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Giovanni Battista Caproni was born in Massone di Arco on 3 July 1886 from father Giuseppe, a land surveyor, and mother Paolina Maini. After primary school, young Gianni attended the Royal School "Elisabettina di Rovereto", and later continued to the Engineering School of Monaco di Baviera where he graduated as a civil engineer on 10 August 1908. He therefore moved to Liege, where he signed up to an electro technical school until 31 October 1909; this was where he met Rumanian Coanda, who focused on aviation studies. After his studies, Caproni travelled to Paris to find a sponsor and international contacts that could help him achieve his primary objective, the construction of his first aircraft.

In 1909, he returned to Arco, where he began building his first aircraft with the help of his brother Federico and some local craftsmen. This prototype, later named Ca.1, flied for the first time on 27 May 1910 at the Cascina Malpensa, in the land of Somma Lombardo. Towards the end of 1910, after moving his business in the neighbouring Vizzola Ticino, Caproni faced three years of economic difficulties that led to several variations in the nature of the business, culminating in the sale of his workshops to the government. However, these first years of Caproni's career were characterised by fervent building activities and by the transition between biplane and monoplane. Biplane Ca.6 and monoplane Ca.9 are a symbol of this period; they are both on display at the Aeronautical Museum "Gianni Caproni".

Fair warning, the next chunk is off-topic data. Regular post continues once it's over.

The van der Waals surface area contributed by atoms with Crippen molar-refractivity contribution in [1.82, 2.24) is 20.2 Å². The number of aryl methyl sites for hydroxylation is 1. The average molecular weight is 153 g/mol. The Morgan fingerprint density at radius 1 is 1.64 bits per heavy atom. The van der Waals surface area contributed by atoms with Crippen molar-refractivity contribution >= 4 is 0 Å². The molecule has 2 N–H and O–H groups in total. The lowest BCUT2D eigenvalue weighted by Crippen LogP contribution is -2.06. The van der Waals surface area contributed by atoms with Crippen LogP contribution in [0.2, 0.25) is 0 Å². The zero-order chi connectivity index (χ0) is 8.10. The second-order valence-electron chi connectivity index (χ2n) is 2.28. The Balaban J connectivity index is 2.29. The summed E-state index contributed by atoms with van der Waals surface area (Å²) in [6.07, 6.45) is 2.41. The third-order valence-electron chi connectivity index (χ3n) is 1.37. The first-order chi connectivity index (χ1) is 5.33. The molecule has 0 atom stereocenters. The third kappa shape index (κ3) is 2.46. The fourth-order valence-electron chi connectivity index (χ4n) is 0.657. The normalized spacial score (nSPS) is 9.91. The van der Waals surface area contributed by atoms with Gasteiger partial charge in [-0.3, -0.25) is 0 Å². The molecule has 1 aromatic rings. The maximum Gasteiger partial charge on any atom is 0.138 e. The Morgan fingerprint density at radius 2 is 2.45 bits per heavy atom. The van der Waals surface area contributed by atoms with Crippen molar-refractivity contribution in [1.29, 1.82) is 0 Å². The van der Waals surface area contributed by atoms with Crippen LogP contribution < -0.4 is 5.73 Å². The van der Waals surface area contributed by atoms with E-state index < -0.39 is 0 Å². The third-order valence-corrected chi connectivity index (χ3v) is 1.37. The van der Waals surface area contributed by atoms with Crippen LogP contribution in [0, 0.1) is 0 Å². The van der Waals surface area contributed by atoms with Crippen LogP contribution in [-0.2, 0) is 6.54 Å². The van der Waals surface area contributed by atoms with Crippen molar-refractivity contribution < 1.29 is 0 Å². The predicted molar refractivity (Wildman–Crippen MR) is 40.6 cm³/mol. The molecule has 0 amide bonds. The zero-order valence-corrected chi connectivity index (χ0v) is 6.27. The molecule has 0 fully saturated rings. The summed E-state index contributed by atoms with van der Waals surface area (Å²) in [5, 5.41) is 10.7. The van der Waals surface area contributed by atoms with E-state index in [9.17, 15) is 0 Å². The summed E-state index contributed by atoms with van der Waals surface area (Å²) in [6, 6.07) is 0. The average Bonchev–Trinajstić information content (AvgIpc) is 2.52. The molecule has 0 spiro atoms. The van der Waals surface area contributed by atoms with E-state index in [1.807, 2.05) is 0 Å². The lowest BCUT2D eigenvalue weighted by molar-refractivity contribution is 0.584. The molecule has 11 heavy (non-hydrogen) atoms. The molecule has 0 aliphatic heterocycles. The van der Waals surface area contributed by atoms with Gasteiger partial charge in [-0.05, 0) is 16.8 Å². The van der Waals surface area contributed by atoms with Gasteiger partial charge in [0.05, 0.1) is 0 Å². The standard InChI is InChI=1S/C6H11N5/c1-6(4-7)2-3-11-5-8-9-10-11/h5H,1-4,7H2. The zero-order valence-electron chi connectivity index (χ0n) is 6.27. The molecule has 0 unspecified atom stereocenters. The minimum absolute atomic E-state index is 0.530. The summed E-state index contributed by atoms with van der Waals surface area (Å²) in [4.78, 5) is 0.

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Since its first years of activity, Caproni decided the provision within the Vizzola workshops and Taliedo some among his most important aircraft, instead of proceeding to their disposal and reuse of materials for other buildings.

In 1927, thanks to wife Thymine breakdowns, it matured in the Foundation of the Museum: the oldest example of corporate National Museum and at the same time the oldest aeronautical institution in the world.

Character of refined culture, Thymine Caproni with airplanes the first collections of documents, books, pictures and memorabilia.

In 1931, in the preface to volume "Francesco Zambeccari aeronaut", described the Mission of the Museum: "ingenuity and human activity have no limits, and nowadays, victory for the great exploits of a new pilot, becomes tomorrow in historical memory. Then the Museum's Office is treating the search for books, prints, drawings, medals, models, and how it relates to these subsequent conquests, because the strenuous stages of new invention always remain alive in the memory of posterity ".